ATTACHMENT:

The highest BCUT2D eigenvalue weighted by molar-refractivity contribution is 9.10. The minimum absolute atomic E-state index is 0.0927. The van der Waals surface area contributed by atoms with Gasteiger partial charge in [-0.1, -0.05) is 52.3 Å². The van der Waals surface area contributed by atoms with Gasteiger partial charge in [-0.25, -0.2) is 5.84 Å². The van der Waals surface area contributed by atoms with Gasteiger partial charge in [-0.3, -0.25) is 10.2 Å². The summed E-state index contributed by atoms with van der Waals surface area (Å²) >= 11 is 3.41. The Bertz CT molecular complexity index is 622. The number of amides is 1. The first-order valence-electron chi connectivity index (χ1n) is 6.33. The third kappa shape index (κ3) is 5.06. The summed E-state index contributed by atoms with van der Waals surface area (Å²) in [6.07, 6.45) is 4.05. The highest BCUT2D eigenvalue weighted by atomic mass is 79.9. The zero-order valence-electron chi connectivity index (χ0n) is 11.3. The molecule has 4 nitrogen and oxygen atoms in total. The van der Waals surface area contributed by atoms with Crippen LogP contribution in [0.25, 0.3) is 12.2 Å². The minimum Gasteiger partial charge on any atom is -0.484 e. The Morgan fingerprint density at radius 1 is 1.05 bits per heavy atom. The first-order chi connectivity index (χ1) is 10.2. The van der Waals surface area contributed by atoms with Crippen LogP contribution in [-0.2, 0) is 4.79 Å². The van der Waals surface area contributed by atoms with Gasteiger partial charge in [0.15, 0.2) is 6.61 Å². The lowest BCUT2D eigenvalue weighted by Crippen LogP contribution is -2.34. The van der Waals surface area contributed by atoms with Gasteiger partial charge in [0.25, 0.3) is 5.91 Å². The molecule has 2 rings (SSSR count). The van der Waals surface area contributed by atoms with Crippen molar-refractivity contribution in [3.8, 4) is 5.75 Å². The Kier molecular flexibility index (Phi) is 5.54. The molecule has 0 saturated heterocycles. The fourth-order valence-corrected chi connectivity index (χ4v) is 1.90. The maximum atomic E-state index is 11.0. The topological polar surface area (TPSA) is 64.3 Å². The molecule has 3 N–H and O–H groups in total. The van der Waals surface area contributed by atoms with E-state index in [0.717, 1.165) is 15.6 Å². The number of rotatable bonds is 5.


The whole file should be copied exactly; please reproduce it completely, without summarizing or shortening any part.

The highest BCUT2D eigenvalue weighted by molar-refractivity contribution is 9.10. The minimum absolute atomic E-state index is 0.0927. The van der Waals surface area contributed by atoms with Gasteiger partial charge in [-0.1, -0.05) is 52.3 Å². The van der Waals surface area contributed by atoms with Gasteiger partial charge in [-0.25, -0.2) is 5.84 Å². The van der Waals surface area contributed by atoms with Gasteiger partial charge in [-0.3, -0.25) is 10.2 Å². The summed E-state index contributed by atoms with van der Waals surface area (Å²) >= 11 is 3.41. The Bertz CT molecular complexity index is 622. The number of amides is 1. The first-order valence-electron chi connectivity index (χ1n) is 6.33. The third kappa shape index (κ3) is 5.06. The summed E-state index contributed by atoms with van der Waals surface area (Å²) in [6.07, 6.45) is 4.05. The highest BCUT2D eigenvalue weighted by atomic mass is 79.9. The zero-order valence-electron chi connectivity index (χ0n) is 11.3. The molecule has 4 nitrogen and oxygen atoms in total. The van der Waals surface area contributed by atoms with Crippen LogP contribution in [0.25, 0.3) is 12.2 Å². The minimum Gasteiger partial charge on any atom is -0.484 e. The Morgan fingerprint density at radius 1 is 1.05 bits per heavy atom. The first-order chi connectivity index (χ1) is 10.2. The van der Waals surface area contributed by atoms with Crippen LogP contribution in [-0.2, 0) is 4.79 Å². The van der Waals surface area contributed by atoms with Gasteiger partial charge in [0.15, 0.2) is 6.61 Å². The lowest BCUT2D eigenvalue weighted by Crippen LogP contribution is -2.34. The van der Waals surface area contributed by atoms with Gasteiger partial charge in [0.25, 0.3) is 5.91 Å². The molecule has 2 rings (SSSR count). The van der Waals surface area contributed by atoms with Crippen molar-refractivity contribution in [3.8, 4) is 5.75 Å². The Kier molecular flexibility index (Phi) is 5.54. The molecule has 0 saturated heterocycles. The fourth-order valence-corrected chi connectivity index (χ4v) is 1.90. The maximum atomic E-state index is 11.0. The topological polar surface area (TPSA) is 64.3 Å². The molecule has 3 N–H and O–H groups in total. The van der Waals surface area contributed by atoms with E-state index in [0.717, 1.165) is 15.6 Å². The number of rotatable bonds is 5.